In “[w]hat is called a record for simultaneous approval of a subdivision by county, city and regional planning authorities,” according to the Chicago Tribune, the prominent landowner pushed the deal through in March 1928.

In May of that year, the land was annexed to Chicago. I don’t know how the development proceeded from annexation to Chicago dads in Blueteeth diagnosing vans, but I can’t imagine it was a straight path. The homes are post-war, according to the Cook County Assessor’s Office. The man in the flip-flops was right on that.

That’s a gap of more than two decades between homes and land deal. We of the future know what was waiting for Louis Wittbold in October 1929.

The Wittbold family story is fascinating in its own right, and its own separate rabbit hole. In the 1800s, Louis and Otto’s father George Wittbold came to Chicago from Germany, where by some versions of the story he worked for the kaiser, or the king of Hanover in other tellings. He set up shop in Lakeview, soon owning huge greenhouses by Halsted and Aldine in modern-day Boystown.

As the area developed, George got in on the game, turning his Lakeview land into apartments and moving his nurseries and greenhouse operations into and north of Chicago’s Edgebrook neighborhood, which had been part of the city since 1889.

The Wittbold company did the original landscaping for Wrigley Field in 1914 when it was Weeghman Park, and bragged about it in ads. (No, they didn’t do the ivy. That was added in 1937.)

And in the 1920s, his son Louis also saw real estate where flowers were, pushing a massive land deal through local appoval.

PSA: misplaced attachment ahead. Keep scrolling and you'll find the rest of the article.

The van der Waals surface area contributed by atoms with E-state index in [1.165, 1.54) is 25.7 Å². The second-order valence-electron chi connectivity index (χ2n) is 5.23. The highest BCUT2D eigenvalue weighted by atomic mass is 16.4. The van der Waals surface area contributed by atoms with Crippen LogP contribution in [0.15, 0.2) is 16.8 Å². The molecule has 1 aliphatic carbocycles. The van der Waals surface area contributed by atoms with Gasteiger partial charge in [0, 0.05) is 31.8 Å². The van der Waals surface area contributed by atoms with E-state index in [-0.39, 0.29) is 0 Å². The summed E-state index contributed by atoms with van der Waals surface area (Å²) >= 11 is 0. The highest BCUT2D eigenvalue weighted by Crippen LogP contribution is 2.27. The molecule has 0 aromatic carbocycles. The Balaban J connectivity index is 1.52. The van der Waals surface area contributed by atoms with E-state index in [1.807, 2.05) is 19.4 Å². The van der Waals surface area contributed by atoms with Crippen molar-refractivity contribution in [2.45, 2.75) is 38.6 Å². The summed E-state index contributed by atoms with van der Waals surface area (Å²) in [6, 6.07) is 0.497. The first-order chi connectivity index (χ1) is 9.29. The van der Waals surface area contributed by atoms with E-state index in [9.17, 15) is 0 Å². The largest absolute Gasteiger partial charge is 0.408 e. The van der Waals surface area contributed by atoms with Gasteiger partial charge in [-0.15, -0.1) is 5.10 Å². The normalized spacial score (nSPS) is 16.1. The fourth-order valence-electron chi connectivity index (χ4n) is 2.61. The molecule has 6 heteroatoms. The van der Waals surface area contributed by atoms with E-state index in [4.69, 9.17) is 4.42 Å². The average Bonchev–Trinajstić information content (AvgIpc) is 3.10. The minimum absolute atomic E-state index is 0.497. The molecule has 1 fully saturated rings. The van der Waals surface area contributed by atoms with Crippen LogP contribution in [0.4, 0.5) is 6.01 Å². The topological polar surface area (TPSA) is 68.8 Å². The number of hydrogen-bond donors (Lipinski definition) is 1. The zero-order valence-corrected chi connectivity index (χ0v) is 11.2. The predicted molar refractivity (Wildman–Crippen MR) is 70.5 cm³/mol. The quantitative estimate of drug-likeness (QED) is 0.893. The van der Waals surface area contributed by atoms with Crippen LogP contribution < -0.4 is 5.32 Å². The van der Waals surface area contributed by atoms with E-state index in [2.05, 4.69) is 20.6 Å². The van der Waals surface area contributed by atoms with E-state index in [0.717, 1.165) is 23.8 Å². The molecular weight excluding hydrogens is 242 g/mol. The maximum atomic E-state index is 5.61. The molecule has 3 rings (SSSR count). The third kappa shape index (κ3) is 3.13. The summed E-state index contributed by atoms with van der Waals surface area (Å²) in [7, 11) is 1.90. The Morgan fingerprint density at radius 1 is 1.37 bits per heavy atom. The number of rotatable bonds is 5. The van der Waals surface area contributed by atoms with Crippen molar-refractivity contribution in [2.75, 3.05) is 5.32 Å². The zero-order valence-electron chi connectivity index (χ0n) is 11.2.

The last bit of the purchase before the deal went down was 17 1/2 acres from Herman Wagner — “the Kellen tract.” The blip isn’t quite 17 acres and it’s a little west of the Touhy and Austin address the Trib gave for the sale, but I’m pretty sure that’s it.

So why is there a blip of Chicago carved out of Niles? Because that’s the land Louis Wittbold owned. Why did he own a little blip just north of his family’s massive growing yards and acres of greenhouse? That’s a question for the dead man.

Maybe it was offices, an extra greenhouse or just part of the 17 acres he picked up when Herman Wagner wanted in on the subdivision game. Whatever the reason, the long-dead florist lives on in the boundaries of Chicago.

He had greater, more personally satisfying legacies I’m sure — family, kids, gardenias, etc. But a vestigial tail on a city border isn’t the worst reminder of a man’s life. We all leave our little footprints on the people around us, even if they don’t remember who left them.

A charming blip of homes is a nice footprint to leave.

Read about a man who lives on in the side of a building (his great-niece once contacted me to thank me for this story)

And a woman who lives on in a bike (her sister thanked me too)

See photos of the Wittbold greenhouses